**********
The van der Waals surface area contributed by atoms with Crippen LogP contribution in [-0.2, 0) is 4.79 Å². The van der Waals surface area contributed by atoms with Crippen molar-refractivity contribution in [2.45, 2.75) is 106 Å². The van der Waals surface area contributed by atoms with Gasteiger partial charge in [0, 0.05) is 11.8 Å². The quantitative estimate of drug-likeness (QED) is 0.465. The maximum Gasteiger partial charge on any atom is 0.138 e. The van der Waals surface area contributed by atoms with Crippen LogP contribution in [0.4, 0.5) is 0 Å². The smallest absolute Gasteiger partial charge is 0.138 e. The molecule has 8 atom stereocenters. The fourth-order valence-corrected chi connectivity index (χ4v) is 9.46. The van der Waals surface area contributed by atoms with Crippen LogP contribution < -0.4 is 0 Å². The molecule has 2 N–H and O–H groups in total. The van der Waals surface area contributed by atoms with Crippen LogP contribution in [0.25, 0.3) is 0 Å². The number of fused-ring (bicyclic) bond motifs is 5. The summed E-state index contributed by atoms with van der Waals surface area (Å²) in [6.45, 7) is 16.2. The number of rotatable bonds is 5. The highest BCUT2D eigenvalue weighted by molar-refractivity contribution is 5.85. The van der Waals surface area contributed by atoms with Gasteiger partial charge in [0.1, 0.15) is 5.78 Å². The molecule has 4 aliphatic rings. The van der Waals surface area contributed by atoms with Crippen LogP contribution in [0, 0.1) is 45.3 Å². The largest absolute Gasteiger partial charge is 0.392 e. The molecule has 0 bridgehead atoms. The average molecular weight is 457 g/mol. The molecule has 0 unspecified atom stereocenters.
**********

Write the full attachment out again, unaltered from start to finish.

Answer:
The van der Waals surface area contributed by atoms with Crippen LogP contribution in [-0.2, 0) is 4.79 Å². The van der Waals surface area contributed by atoms with Crippen molar-refractivity contribution in [2.45, 2.75) is 106 Å². The van der Waals surface area contributed by atoms with Gasteiger partial charge in [0, 0.05) is 11.8 Å². The quantitative estimate of drug-likeness (QED) is 0.465. The maximum Gasteiger partial charge on any atom is 0.138 e. The van der Waals surface area contributed by atoms with Crippen LogP contribution in [0.4, 0.5) is 0 Å². The smallest absolute Gasteiger partial charge is 0.138 e. The molecule has 8 atom stereocenters. The fourth-order valence-corrected chi connectivity index (χ4v) is 9.46. The van der Waals surface area contributed by atoms with Crippen LogP contribution < -0.4 is 0 Å². The molecule has 2 N–H and O–H groups in total. The van der Waals surface area contributed by atoms with Crippen LogP contribution in [0.25, 0.3) is 0 Å². The number of fused-ring (bicyclic) bond motifs is 5. The summed E-state index contributed by atoms with van der Waals surface area (Å²) in [6.45, 7) is 16.2. The number of rotatable bonds is 5. The highest BCUT2D eigenvalue weighted by molar-refractivity contribution is 5.85. The van der Waals surface area contributed by atoms with Gasteiger partial charge in [0.1, 0.15) is 5.78 Å². The molecule has 4 aliphatic rings. The van der Waals surface area contributed by atoms with Crippen LogP contribution in [0, 0.1) is 45.3 Å². The largest absolute Gasteiger partial charge is 0.392 e. The molecule has 0 bridgehead atoms. The average molecular weight is 457 g/mol. The molecule has 0 unspecified atom stereocenters.